A few words on the history of the RSA are appropriate because it also endeavoured long ago to bring together the arts and the sciences. The growing emphasis upon combining the arts and sciences, both within and without the RSA, rather than heralding a new dawn is an evasion of the real task to hand - namely the abolition of capitalism. However the RSA is in no doubt we are at a turning point but even so it will do everything in can to disguise the gravity of the crises and seek to gag genuine protest. Balanced as we are on the edge of destruction, the RSA has returned to type, replaying its origins, though unable ever to publicly admit this is now make or break time for the human species.
The Royal Society of Arts and Commerce was founded in the 1740s by William Shipley, a drawing master from Northampton, at the very moment industrial capitalism was just to say beginning to change the face of the planet. Needless to say our moment is even more pivotal. The RSA was based on “the idea of using premiums to support improvements in the liberal arts and sciences to stimulate enterprise for the common good”. The society is keen to publicise the fact that from 1770 onwards awards were offered for the reducing of smoke emissions. Over 230 years later the RSA has become an apostle of eco art driven civic capitalism, its wider aim to make both central to a new green industrial revolution. Though opposed to patenting (patented models were excluded right from its inception and the public were to be given the opportunity to examine the latest inventions) its founding charter included a commitment to commerce, a commitment it has today specifically underlined by insisting “we believe that successful businesses are a crucial part of a successful society”. Amen.
In 1761 the RSA held its first industrial exhibition which was of prize winning models of machinery but it had been preceded a year before by its first contemporary art exhibition which included paintings by Joshua Reynolds and Richard Wilson. In this instance we should substitute the term ‘liberal arts’ for ‘useful arts’ and soon the Royal Academy would be catering for the former. The RSA was an early proponent of industrial painting before the term was ever thought up by the International Lettrists in the 1950s. Though lithographs as an example of serial production were permitted, paintings, unless they demonstrated an improvement in manufactured colours, were excluded from the Great Exhibition of 1851 which the RSA was mainly responsible for organising. The emphasis in the Great Exhibition lay upon the mechanization of art and craft and no sculpture was permitted unless created by skilled workmen using mechanical appliances. A successor to the enlightenment, it was also billed as a universal exhibition to distinguish it from the national and local exhibitions that had been previously held in Lille, Lyons and Birmingham. Though an assertion of the Britain’s industrial supremacy, The Great Exhibition was also banging the drum for industry per se rather than national capital, the RSA’s arts and ecology centre also heir to this international rather than simply national outlook. However many eco artists the RSA may stable in times to come, they will never be marketed as a national treasure in the same way as the YBAs were.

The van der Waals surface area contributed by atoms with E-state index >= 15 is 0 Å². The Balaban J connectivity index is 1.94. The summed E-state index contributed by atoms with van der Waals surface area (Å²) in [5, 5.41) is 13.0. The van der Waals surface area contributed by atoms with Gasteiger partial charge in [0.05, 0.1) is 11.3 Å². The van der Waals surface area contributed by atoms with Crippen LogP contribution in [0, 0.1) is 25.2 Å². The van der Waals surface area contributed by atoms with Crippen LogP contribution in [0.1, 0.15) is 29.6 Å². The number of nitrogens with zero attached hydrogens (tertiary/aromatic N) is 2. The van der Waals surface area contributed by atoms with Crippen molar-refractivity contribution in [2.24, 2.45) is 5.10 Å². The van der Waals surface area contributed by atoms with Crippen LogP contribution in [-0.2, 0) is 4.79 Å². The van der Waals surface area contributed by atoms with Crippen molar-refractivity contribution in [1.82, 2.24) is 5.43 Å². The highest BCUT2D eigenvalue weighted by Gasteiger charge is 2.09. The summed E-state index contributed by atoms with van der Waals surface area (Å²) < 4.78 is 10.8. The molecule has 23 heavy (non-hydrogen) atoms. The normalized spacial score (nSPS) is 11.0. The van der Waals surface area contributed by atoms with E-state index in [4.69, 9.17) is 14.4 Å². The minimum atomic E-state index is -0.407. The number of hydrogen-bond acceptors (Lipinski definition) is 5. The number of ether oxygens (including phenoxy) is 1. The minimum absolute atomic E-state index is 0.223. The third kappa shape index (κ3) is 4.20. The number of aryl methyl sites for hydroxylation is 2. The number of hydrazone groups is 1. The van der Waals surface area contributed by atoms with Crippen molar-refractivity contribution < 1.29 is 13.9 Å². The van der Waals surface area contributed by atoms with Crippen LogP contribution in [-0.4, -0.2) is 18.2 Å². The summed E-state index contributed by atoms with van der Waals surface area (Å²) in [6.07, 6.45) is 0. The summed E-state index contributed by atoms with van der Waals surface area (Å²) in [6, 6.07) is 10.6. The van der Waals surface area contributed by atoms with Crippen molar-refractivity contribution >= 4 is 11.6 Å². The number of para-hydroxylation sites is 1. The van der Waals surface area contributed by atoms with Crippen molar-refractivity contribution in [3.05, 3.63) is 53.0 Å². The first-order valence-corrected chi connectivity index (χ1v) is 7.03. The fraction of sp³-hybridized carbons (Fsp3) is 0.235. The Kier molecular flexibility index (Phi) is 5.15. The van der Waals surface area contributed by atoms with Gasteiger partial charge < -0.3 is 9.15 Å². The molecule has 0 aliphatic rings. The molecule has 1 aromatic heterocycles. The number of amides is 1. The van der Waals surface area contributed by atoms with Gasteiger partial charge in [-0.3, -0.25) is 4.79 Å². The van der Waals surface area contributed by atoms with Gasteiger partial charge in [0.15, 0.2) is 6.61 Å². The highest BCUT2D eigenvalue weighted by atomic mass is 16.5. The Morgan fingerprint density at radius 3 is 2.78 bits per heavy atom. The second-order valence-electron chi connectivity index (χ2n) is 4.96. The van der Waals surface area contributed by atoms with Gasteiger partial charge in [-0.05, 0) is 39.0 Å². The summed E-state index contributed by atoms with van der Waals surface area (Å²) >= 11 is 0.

Albert, the Prince Consort, believed the stimulus to industry following the exhibition must be followed by the education of the public in art and the appreciation of art. And that is how Britain’s art schools came to be set up. Though initially the accent was upon industrial design they soon became academies of fine art, a development which was against the grain of the society’s industrial orientation.
Though not stridently so, the RSA was also conceived in workaday opposition to the Royal Society which, by the mid 18th century, was living up to its title, having become more of a club for dilettante lords imbued with classical learning and reflecting the prejudices of a landed/mercantile aristocracy. Paying their dues on time, they also exercised a disproportionate influence on account of that. Though many of its founders, it is true, had been parliamentarians and interested in ship design, navigation, tides and weather, its first president was William, Viscount Brounckner, chosen on pragmatic grounds because he was a royalist serving in the parliament that had recalled Charles 11 back to England. William Petty (1623-1687) who sat in on the first ever meeting of the Royal Society on 28th November 1660, was typical. Though a physiocrat, conceiving the form of value as deriving from agricultural produce and surplus value as existing only in the form of rent, he also devised the first catamaran. Petty had benefited from the replacing of royalists in Oxford University by parliamentary appointees and then was stripped of most of his appointments on the restoration, only retaining the chair of music at Gresham College.
The contrast with Thomas Newcomen (1663/1729), the humble Dartford ironmonger, could hardly be greater. For many years his cumbersome atmospheric steam engine that he invented in 1712, remained the only functioning one of its kind. Though it owed something to the experimental study of atmospheric pressure by members of the Royal Society, Newcomen`s “fire engine” was a case of science gaining more from technology than vice versa. In short scientific knowledge was becoming divorced from the advancement of industry and for decades the systematizers of the Royal Society, unaware power was shifting from the land to industry, looked askance at the heuristic inventions of the nascent industrial revolution.